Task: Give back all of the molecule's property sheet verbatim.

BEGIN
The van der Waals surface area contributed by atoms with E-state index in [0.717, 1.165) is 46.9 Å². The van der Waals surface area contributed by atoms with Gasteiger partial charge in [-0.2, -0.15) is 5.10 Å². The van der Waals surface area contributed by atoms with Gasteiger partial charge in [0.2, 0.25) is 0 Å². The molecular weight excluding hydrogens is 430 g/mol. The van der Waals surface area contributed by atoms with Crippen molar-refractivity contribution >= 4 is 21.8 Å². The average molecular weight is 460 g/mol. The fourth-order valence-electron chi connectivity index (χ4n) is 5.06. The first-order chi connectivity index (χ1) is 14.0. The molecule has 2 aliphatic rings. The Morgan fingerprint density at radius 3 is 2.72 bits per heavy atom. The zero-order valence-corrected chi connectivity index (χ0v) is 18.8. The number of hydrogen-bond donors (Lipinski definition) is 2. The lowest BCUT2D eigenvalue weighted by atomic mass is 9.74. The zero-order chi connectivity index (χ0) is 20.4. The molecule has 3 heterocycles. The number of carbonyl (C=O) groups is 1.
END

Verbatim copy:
The van der Waals surface area contributed by atoms with E-state index in [0.717, 1.165) is 46.9 Å². The van der Waals surface area contributed by atoms with Gasteiger partial charge in [-0.2, -0.15) is 5.10 Å². The van der Waals surface area contributed by atoms with Gasteiger partial charge in [0.2, 0.25) is 0 Å². The molecular weight excluding hydrogens is 430 g/mol. The van der Waals surface area contributed by atoms with Crippen molar-refractivity contribution >= 4 is 21.8 Å². The average molecular weight is 460 g/mol. The fourth-order valence-electron chi connectivity index (χ4n) is 5.06. The first-order chi connectivity index (χ1) is 14.0. The molecule has 2 aliphatic rings. The Morgan fingerprint density at radius 3 is 2.72 bits per heavy atom. The zero-order valence-corrected chi connectivity index (χ0v) is 18.8. The number of hydrogen-bond donors (Lipinski definition) is 2. The lowest BCUT2D eigenvalue weighted by atomic mass is 9.74. The zero-order chi connectivity index (χ0) is 20.4. The molecule has 3 heterocycles. The number of carbonyl (C=O) groups is 1.